What is the Elizabeth Holmes final verdict?
A jury reached a verdict in the trial of Elizabeth Holmes on Monday, January 3.
Holmes was the CEO of Theranos, a blood-testing startup that was accused of scamming patients by taking a vial of blood to test for diseases – but the tests didn't work.
What was the Elizabeth Holmes trial verdict?
Holmes was found guilty on four charges, three counts of wire fraud and one count of conspiracy to commit wire fraud.
However, the jury could not reach a verdict on three counts of wire fraud.
She was found not guilty of four other felony charges.
The verdict was read out on Monday, January 3, 2022.
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Earlier that day, a jury could not reach a unanimous verdict of 3 of 11 counts.
The New York Times reported Holmes will most likely appeal. Each count "carried a maximum sentence of 20 years in prison," the outlet reported.
CNN reported she faces up to 20 years in prison and a fine of $250,000 plus restitution.
What did prosecutors say in their closing remarks?
Elizabeth Holmes and her partner, Ramesh Balwani were charged with two counts of conspiracy to commit wire fraud and nine counts of wire fraud in the case against Theranos.
The jury's verdict comes after Elizabeth Holmes took the witness stand for seven days in what some called a bold decision.
Follow our Elizabeth Holmes live blog for the very latest news and updates…
Holmes told the jury she was innocent in the allegations of conspiracy and fraud, saying her partner, Ramesh Balwani, abused and manipulated her.
During her seven-day cross-examination, Holmes delivered conflicting statements by shifting the blame to Balwani who claims he is not guilty and faces his own trial.
Holmes additionally admitted to affixing the Pfizer and Schering-Plough logos, without the company's permission, when sending documents to Walgreens to boost Theranos' credibility.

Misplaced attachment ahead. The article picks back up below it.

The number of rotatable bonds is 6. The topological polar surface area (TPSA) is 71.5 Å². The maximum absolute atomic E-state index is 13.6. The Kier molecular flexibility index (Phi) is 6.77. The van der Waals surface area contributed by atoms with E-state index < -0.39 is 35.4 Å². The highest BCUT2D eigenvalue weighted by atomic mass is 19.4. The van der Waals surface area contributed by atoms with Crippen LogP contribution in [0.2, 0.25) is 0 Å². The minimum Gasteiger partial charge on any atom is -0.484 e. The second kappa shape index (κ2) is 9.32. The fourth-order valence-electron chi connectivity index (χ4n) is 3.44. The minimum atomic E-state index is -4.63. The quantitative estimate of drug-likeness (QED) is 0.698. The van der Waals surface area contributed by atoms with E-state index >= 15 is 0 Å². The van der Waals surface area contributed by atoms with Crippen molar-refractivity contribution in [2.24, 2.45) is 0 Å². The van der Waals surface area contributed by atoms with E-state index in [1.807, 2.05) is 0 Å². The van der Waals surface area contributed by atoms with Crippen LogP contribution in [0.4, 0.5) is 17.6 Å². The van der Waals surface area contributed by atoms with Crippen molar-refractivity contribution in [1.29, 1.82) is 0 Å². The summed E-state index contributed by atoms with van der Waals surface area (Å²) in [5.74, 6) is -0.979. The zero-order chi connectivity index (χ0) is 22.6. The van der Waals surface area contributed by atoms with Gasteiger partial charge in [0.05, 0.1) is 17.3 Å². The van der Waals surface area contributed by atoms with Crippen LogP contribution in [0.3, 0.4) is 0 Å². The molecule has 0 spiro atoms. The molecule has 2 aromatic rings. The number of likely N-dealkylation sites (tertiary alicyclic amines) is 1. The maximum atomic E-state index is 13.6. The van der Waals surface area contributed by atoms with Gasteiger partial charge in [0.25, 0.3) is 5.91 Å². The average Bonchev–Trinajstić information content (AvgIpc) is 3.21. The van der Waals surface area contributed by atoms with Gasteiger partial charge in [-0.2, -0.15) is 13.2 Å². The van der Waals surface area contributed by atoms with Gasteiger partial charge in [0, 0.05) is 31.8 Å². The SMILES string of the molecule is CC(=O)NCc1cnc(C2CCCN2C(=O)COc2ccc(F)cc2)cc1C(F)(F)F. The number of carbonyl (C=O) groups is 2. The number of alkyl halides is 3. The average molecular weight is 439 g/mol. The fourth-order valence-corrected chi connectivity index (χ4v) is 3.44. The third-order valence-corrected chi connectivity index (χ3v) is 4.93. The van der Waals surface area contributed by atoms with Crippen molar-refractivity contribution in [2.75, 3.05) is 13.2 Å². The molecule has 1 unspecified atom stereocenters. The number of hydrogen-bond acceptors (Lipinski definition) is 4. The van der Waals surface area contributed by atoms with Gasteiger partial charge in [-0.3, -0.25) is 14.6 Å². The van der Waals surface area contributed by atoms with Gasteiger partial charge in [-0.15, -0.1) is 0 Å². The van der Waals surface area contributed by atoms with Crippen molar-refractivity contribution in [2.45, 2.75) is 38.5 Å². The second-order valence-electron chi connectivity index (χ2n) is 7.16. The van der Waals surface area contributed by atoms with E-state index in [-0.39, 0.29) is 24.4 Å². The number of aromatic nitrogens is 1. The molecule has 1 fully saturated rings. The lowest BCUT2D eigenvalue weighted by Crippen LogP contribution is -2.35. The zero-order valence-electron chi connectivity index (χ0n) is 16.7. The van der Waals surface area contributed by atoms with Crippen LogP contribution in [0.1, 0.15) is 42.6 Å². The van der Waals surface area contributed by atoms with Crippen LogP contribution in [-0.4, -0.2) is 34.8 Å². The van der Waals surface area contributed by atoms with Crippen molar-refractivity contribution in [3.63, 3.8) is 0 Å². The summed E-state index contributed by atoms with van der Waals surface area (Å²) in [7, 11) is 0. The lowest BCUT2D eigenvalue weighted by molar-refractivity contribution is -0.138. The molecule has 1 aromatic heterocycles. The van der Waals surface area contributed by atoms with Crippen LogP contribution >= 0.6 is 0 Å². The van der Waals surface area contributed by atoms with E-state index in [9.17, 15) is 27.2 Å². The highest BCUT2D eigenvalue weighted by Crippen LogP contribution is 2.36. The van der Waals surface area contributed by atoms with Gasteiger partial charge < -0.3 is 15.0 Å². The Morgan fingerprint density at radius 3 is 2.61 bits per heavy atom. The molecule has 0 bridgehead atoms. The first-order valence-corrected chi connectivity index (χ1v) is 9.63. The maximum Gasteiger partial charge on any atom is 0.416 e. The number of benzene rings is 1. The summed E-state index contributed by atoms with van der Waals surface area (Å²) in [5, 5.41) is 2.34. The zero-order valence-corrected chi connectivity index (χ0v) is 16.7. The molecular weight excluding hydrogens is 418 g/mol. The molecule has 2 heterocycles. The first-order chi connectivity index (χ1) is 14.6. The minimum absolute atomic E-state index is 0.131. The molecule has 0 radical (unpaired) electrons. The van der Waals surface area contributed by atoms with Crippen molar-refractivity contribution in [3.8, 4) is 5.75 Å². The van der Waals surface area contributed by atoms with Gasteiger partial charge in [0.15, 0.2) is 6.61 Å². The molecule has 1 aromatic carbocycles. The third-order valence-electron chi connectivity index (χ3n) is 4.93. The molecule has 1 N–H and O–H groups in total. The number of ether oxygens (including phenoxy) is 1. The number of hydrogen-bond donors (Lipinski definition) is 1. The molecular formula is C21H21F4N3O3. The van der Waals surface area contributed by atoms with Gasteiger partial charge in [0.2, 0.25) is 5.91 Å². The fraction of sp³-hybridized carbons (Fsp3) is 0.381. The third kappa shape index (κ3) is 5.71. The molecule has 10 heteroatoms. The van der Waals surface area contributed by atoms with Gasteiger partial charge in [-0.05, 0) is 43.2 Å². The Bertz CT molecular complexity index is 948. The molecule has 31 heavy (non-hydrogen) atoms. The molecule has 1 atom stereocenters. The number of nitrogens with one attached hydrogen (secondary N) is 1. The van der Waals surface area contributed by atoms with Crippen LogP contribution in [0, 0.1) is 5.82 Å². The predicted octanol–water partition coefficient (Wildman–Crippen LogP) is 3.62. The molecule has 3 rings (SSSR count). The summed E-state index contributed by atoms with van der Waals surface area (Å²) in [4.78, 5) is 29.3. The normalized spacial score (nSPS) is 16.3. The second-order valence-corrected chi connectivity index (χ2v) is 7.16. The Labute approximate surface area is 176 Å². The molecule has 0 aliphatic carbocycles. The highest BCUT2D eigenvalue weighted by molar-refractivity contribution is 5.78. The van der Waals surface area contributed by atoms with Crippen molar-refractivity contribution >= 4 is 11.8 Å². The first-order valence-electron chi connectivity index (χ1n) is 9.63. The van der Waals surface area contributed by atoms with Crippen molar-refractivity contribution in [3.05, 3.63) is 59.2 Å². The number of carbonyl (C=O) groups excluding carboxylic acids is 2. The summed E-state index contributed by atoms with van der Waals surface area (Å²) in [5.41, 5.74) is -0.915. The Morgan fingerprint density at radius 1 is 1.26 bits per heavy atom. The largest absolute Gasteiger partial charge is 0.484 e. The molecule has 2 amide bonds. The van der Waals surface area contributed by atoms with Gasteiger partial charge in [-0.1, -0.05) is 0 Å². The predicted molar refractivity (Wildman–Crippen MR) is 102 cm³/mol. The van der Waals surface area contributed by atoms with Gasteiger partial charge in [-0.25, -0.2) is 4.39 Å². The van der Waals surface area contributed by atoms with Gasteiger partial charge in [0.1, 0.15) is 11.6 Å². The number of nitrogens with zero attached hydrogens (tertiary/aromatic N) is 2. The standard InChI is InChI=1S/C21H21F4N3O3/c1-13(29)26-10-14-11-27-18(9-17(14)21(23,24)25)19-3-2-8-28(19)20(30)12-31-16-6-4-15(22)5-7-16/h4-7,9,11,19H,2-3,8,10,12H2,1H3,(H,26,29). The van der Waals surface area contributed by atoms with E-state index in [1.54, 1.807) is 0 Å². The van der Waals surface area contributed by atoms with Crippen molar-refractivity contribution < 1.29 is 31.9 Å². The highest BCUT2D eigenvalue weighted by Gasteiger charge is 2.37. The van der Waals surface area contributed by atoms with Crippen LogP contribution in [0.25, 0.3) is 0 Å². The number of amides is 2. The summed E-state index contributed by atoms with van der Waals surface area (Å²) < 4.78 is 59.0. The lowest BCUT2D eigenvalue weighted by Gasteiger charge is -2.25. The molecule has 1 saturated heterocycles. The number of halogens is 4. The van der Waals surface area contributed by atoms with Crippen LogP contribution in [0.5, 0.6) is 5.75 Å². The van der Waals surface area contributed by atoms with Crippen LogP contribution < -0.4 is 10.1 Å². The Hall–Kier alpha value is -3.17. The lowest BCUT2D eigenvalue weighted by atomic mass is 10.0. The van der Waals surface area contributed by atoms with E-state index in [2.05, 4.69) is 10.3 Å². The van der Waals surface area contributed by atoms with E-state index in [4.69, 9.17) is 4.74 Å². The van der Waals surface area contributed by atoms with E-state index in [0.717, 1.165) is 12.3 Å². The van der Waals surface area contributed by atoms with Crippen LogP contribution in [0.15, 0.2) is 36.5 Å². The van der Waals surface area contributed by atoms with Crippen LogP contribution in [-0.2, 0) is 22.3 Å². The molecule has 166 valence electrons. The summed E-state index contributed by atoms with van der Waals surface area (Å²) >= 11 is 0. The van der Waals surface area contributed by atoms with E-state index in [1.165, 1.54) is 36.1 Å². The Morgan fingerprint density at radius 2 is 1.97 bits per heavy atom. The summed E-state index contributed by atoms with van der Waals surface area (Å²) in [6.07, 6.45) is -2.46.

However, on Tuesday she said she didn't remember the process for filling out and submitting the documents.
Holmes' testimony came months after she gave birth to her first child in July.
Holmes and Balwani were charged with two counts of conspiracy to commit wire fraud and nine counts of wire fraud in the case against Theranos.
Why was Elizabeth Holmes on trial?
Holmes founded Theranos in 2014 after spending two years developing a supposed technology that would be able to diagnose disease with a single vial of blood.
The then-30-year-old built the testing technology from only two semesters of studying biochemical engineering at Stanford University.
In 2015, one year after Holmes founded the company, John Carreyrou, a reporter for The Wall Street Journal received a tip alleging the technology didn't work and was churning out false results prompting medical issues for patients.
When the report was published, Holmes vehemently denied the allegations and threatened to sue Carreyrou for his article.
During her trial, Holmes testified that she and Balwani "were very worried about Mr. Carreyrou's story."
In a text message shown to the jury, Holmes said to Balwani they would "need to get ahead of all of it."
The FDA investigated the reports and found the tests did not work and patients were misdiagnosed resulting in improper care.
A document issued by the United States Department of Justice said Holmes and Balwani "claimed that Theranos developed a revolutionary and proprietary analyzer …" and "claimed the analyzer was able to perform a full range of clinical tests using small blood samples drawn from a finger stick."
The document claimed both Holmes and Balwani knew the Theranos analyzer was producing false results, adding, "The defendants also represented that the analyzer could produce results that were more accurate and reliable than those yielded by conventional methods – all at a faster speed than previously possible."
Holmes stepped down as CEO in 2018 and Theranos officially closed its doors three months later.
What was Theranos?
In 2018, nine people came forward to testify in a lawsuit against Theranos that their test results significantly impacted their lives, resulting in taking medication they did not need and changing their lifestyle.
At the peak of the Theranos organization, it was reported the company sold more than 1.5 million blood tests, for nearly 176,000 patients.
The patients collectively received 7.8million test results, most of which were proven to be inaccurate.
An archived file of the 240 diseases Theranos allegedly tested for shows prices starting as low as $3.13 for potassium levels and ranging upward to $108.98 for a test for Lymphocyte Enumeration.
In 2015, Theranos operated more than 40 locations in Arizona where a bill was passed to allow independent facilities to administer tests for diseases.
When the patients started speaking out in 2018, Heather Carter who was an Arizona House Representative and sponsored the direct-access bill told USA Today she was concerned about "patient safety."
"Hopefully justice will be served and people will have their day in court on this."
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